Most information on CMT describes the physical effects of the condition or focuses on how to get practical help, such as benefits or aids to daily life. While these are important, it is easy to overlook your need for emotional and psychological support.
Looking after your psychological (mental) health is just as important as looking after your physical health. Doctors are increasingly aware of the way that one affects the other. Just as ongoing poor physical health can put you under emotional pressure, so ongoing psychological ill health, such as stress, can directly undermine your physical health.
The good news is that CMT has no direct effect on mental health and there is no reason why you should ever suffer from mental illness. However, like many conditions, CMT may affect the way you feel about yourself and the way you interact with other people. From time to time, you may feel a range of different emotions. This is perfectly normal and most people experience these feelings at some stage.
Because CMT changes and develops over time, you may have to adapt the way you manage and cope with the condition. You will need to be flexible in the way you deal, not only with the changes in the condition itself, but also with the resultant changes in your life, including work, family and home. Many people experience a wide range of feelings, and it’s worth developing strategies to deal with both physical and emotional challenges.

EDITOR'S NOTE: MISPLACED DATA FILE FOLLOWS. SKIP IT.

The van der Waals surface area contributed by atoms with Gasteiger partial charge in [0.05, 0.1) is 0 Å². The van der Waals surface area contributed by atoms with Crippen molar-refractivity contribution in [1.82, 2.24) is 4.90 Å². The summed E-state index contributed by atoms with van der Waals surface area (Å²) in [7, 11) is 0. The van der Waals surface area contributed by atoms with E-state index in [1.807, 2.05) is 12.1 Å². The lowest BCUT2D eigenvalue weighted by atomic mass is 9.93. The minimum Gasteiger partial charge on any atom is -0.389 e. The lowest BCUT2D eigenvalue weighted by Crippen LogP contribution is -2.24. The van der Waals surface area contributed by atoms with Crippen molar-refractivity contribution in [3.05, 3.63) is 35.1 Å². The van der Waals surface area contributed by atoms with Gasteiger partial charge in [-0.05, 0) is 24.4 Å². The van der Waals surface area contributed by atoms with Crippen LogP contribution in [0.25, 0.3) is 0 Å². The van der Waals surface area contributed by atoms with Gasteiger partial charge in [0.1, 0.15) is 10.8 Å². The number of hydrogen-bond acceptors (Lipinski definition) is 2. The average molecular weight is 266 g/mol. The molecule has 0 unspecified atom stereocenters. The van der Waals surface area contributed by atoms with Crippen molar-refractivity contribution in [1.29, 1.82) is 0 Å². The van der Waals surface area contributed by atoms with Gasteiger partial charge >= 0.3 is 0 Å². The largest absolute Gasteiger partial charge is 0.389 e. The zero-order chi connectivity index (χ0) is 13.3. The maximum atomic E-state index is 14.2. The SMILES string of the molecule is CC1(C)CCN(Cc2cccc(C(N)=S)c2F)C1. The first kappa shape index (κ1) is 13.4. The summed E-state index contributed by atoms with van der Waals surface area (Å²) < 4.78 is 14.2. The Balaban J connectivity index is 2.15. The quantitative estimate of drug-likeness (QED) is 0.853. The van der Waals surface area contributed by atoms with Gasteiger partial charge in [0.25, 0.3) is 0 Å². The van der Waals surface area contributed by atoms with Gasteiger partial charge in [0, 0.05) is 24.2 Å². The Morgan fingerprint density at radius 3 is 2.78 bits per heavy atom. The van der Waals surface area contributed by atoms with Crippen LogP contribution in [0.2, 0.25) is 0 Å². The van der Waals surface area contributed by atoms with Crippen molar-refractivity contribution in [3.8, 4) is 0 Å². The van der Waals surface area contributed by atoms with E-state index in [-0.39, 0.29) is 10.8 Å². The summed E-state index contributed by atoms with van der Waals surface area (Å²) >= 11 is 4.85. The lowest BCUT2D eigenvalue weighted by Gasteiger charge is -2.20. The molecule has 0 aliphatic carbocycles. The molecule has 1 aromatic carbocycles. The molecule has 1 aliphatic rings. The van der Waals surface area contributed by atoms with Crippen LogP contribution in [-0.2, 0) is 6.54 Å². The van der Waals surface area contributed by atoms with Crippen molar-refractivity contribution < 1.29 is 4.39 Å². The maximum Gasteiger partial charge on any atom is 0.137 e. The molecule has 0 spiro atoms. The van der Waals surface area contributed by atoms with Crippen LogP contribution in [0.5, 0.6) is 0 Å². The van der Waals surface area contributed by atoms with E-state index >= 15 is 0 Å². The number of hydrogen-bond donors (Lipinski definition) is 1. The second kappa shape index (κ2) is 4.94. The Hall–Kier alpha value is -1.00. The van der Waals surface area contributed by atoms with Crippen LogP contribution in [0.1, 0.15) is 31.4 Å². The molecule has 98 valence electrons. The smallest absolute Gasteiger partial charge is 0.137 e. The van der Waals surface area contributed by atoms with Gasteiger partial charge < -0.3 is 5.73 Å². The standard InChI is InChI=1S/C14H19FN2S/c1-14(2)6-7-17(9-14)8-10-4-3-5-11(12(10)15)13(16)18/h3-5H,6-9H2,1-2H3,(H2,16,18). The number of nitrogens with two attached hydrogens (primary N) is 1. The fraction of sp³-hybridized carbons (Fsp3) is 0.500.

Stress is the mental or emotional strain that we feel when, for whatever reason, the demands upon us are greater than our ability to cope. The impact of chronic illness or disability can produce challenges at work, home or in social settings and these situations can contribute to stress or anxiety.
A little stress now and then is probably a good thing. It helps us keep sharp and respond to danger (stress is part of our ‘flight and fight’ response to danger). However, persistent stress has been shown to be bad for both our mental and physical health – dampening our body’s natural defences. Ongoing negative stress is a contributing factor to depression and should, be tackled early.
Common causes of stress include:
- long-term illness
- uncertainty about the future
- the unpredictability of CMT or other condition
- lack of control
- financial difficulties
Measures to deal with stress
The important thing is to recognise stress and work out a way to deal with it – the longer you leave it the harder it is to solve the problem and the more damage it can do to you. Here are some suggestions:
- Change the factors that you can control in your life for the better. Most importantly learn to delegate and say ‘No’
- Exercise regularly – the natural decrease in adrenaline after exercise may counteract the stress response.